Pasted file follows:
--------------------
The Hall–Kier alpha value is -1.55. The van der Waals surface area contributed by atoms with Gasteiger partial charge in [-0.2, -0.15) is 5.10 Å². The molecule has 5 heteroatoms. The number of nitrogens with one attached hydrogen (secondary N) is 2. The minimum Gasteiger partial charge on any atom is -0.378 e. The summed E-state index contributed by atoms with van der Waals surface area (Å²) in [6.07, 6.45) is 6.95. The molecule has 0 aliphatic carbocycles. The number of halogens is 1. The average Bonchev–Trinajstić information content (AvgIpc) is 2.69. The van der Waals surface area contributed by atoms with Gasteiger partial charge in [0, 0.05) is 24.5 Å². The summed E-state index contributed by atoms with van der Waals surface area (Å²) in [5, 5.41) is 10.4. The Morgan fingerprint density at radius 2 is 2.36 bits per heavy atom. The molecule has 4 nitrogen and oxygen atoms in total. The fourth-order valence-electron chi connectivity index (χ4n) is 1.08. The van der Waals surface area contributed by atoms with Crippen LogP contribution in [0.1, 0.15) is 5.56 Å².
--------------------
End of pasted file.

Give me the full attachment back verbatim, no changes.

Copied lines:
The Hall–Kier alpha value is -1.55. The van der Waals surface area contributed by atoms with Gasteiger partial charge in [-0.2, -0.15) is 5.10 Å². The molecule has 5 heteroatoms. The number of nitrogens with one attached hydrogen (secondary N) is 2. The minimum Gasteiger partial charge on any atom is -0.378 e. The summed E-state index contributed by atoms with van der Waals surface area (Å²) in [6.07, 6.45) is 6.95. The molecule has 0 aliphatic carbocycles. The number of halogens is 1. The average Bonchev–Trinajstić information content (AvgIpc) is 2.69. The van der Waals surface area contributed by atoms with Gasteiger partial charge in [0, 0.05) is 24.5 Å². The summed E-state index contributed by atoms with van der Waals surface area (Å²) in [5, 5.41) is 10.4. The Morgan fingerprint density at radius 2 is 2.36 bits per heavy atom. The molecule has 4 nitrogen and oxygen atoms in total. The fourth-order valence-electron chi connectivity index (χ4n) is 1.08. The van der Waals surface area contributed by atoms with Crippen LogP contribution in [0.1, 0.15) is 5.56 Å².